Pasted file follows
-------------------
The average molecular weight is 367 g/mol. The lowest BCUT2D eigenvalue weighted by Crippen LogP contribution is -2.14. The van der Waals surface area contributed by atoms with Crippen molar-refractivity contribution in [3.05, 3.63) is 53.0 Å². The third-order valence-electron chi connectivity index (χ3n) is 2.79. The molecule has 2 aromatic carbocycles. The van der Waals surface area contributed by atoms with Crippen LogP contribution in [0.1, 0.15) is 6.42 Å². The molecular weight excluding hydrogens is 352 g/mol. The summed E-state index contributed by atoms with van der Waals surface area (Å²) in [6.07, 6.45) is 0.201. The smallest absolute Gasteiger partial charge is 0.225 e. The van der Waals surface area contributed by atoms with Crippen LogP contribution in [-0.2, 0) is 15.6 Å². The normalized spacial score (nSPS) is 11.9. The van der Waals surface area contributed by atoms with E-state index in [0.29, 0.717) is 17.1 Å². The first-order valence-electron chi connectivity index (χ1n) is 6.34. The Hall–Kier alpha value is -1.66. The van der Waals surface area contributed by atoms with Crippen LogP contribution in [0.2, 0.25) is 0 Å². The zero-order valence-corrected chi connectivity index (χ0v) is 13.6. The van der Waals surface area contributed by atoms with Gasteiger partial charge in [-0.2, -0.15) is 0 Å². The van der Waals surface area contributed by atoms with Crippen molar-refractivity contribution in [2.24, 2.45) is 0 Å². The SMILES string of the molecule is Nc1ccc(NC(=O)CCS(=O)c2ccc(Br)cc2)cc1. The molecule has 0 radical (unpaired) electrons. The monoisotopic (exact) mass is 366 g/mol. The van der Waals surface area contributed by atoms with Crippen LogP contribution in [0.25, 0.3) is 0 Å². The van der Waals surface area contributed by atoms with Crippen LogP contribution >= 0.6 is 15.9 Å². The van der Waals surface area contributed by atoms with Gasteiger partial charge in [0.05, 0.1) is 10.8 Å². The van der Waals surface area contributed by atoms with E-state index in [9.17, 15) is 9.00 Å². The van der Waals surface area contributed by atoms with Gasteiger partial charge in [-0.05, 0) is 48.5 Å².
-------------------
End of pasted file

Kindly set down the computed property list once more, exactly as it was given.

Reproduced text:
The average molecular weight is 367 g/mol. The lowest BCUT2D eigenvalue weighted by Crippen LogP contribution is -2.14. The van der Waals surface area contributed by atoms with Crippen molar-refractivity contribution in [3.05, 3.63) is 53.0 Å². The third-order valence-electron chi connectivity index (χ3n) is 2.79. The molecule has 2 aromatic carbocycles. The van der Waals surface area contributed by atoms with Crippen LogP contribution in [0.1, 0.15) is 6.42 Å². The molecular weight excluding hydrogens is 352 g/mol. The summed E-state index contributed by atoms with van der Waals surface area (Å²) in [6.07, 6.45) is 0.201. The smallest absolute Gasteiger partial charge is 0.225 e. The van der Waals surface area contributed by atoms with Crippen LogP contribution in [-0.2, 0) is 15.6 Å². The normalized spacial score (nSPS) is 11.9. The van der Waals surface area contributed by atoms with E-state index in [0.29, 0.717) is 17.1 Å². The first-order valence-electron chi connectivity index (χ1n) is 6.34. The Hall–Kier alpha value is -1.66. The van der Waals surface area contributed by atoms with Crippen LogP contribution in [0.2, 0.25) is 0 Å². The zero-order valence-corrected chi connectivity index (χ0v) is 13.6. The van der Waals surface area contributed by atoms with Gasteiger partial charge in [-0.2, -0.15) is 0 Å². The van der Waals surface area contributed by atoms with Crippen molar-refractivity contribution in [2.24, 2.45) is 0 Å². The SMILES string of the molecule is Nc1ccc(NC(=O)CCS(=O)c2ccc(Br)cc2)cc1. The molecule has 0 radical (unpaired) electrons. The monoisotopic (exact) mass is 366 g/mol. The van der Waals surface area contributed by atoms with Crippen LogP contribution in [0.25, 0.3) is 0 Å². The van der Waals surface area contributed by atoms with Crippen LogP contribution >= 0.6 is 15.9 Å². The van der Waals surface area contributed by atoms with Gasteiger partial charge in [0.05, 0.1) is 10.8 Å². The van der Waals surface area contributed by atoms with E-state index in [9.17, 15) is 9.00 Å². The van der Waals surface area contributed by atoms with Gasteiger partial charge in [-0.05, 0) is 48.5 Å².